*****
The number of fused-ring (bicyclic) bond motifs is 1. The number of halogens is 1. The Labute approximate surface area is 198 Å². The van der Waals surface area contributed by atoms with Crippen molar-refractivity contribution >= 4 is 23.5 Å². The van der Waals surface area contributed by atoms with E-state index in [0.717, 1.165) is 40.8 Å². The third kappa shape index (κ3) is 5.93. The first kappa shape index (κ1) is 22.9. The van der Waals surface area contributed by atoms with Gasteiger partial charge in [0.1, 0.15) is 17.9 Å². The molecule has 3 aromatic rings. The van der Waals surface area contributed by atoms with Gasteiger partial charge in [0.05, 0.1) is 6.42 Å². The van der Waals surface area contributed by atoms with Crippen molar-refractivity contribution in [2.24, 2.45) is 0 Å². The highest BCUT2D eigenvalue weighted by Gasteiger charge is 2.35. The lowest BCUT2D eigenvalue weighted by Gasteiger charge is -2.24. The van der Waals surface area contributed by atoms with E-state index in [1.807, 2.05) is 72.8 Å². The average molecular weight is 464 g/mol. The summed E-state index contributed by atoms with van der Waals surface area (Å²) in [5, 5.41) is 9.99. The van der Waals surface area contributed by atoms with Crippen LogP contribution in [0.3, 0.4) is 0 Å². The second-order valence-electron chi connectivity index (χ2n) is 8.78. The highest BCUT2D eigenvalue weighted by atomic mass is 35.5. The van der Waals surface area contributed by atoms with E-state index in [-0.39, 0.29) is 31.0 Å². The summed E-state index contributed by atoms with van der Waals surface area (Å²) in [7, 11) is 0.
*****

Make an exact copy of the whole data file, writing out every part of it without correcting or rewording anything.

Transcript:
The number of fused-ring (bicyclic) bond motifs is 1. The number of halogens is 1. The Labute approximate surface area is 198 Å². The van der Waals surface area contributed by atoms with Crippen molar-refractivity contribution >= 4 is 23.5 Å². The van der Waals surface area contributed by atoms with E-state index in [0.717, 1.165) is 40.8 Å². The third kappa shape index (κ3) is 5.93. The first kappa shape index (κ1) is 22.9. The van der Waals surface area contributed by atoms with Gasteiger partial charge in [0.1, 0.15) is 17.9 Å². The molecule has 3 aromatic rings. The van der Waals surface area contributed by atoms with Gasteiger partial charge in [0.05, 0.1) is 6.42 Å². The van der Waals surface area contributed by atoms with Crippen molar-refractivity contribution in [2.24, 2.45) is 0 Å². The highest BCUT2D eigenvalue weighted by Gasteiger charge is 2.35. The lowest BCUT2D eigenvalue weighted by Gasteiger charge is -2.24. The van der Waals surface area contributed by atoms with E-state index in [1.807, 2.05) is 72.8 Å². The average molecular weight is 464 g/mol. The summed E-state index contributed by atoms with van der Waals surface area (Å²) in [5, 5.41) is 9.99. The van der Waals surface area contributed by atoms with Crippen LogP contribution in [0.3, 0.4) is 0 Å². The second-order valence-electron chi connectivity index (χ2n) is 8.78. The highest BCUT2D eigenvalue weighted by atomic mass is 35.5. The van der Waals surface area contributed by atoms with E-state index in [-0.39, 0.29) is 31.0 Å². The summed E-state index contributed by atoms with van der Waals surface area (Å²) in [7, 11) is 0.